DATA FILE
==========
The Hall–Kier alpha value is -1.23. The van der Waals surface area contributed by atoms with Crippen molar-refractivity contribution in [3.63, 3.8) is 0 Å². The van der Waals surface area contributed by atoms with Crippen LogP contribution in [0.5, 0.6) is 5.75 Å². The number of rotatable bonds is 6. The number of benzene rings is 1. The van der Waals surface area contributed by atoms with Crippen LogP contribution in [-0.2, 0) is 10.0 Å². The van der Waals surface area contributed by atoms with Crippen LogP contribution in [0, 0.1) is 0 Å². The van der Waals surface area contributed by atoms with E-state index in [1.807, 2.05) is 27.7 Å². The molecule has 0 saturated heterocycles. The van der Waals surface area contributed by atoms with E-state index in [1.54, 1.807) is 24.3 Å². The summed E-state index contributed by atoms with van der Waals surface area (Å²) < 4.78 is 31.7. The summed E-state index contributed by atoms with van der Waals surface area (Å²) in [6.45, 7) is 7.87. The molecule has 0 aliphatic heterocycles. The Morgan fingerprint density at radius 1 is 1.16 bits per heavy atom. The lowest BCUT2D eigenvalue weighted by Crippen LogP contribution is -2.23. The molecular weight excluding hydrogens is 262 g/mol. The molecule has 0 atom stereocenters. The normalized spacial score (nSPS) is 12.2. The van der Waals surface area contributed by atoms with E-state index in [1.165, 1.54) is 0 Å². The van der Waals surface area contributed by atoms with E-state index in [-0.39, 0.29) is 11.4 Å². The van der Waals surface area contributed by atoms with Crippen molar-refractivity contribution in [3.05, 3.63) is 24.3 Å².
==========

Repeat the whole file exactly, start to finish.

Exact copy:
The Hall–Kier alpha value is -1.23. The van der Waals surface area contributed by atoms with Crippen molar-refractivity contribution in [3.63, 3.8) is 0 Å². The van der Waals surface area contributed by atoms with Crippen LogP contribution in [0.5, 0.6) is 5.75 Å². The number of rotatable bonds is 6. The number of benzene rings is 1. The van der Waals surface area contributed by atoms with Crippen LogP contribution in [-0.2, 0) is 10.0 Å². The van der Waals surface area contributed by atoms with Crippen LogP contribution in [0, 0.1) is 0 Å². The van der Waals surface area contributed by atoms with E-state index in [1.807, 2.05) is 27.7 Å². The molecule has 0 saturated heterocycles. The van der Waals surface area contributed by atoms with E-state index in [1.54, 1.807) is 24.3 Å². The summed E-state index contributed by atoms with van der Waals surface area (Å²) < 4.78 is 31.7. The summed E-state index contributed by atoms with van der Waals surface area (Å²) in [6.45, 7) is 7.87. The molecule has 0 aliphatic heterocycles. The Morgan fingerprint density at radius 1 is 1.16 bits per heavy atom. The lowest BCUT2D eigenvalue weighted by Crippen LogP contribution is -2.23. The molecular weight excluding hydrogens is 262 g/mol. The molecule has 0 atom stereocenters. The normalized spacial score (nSPS) is 12.2. The van der Waals surface area contributed by atoms with E-state index in [1.165, 1.54) is 0 Å². The van der Waals surface area contributed by atoms with E-state index in [-0.39, 0.29) is 11.4 Å². The van der Waals surface area contributed by atoms with Crippen molar-refractivity contribution in [3.05, 3.63) is 24.3 Å².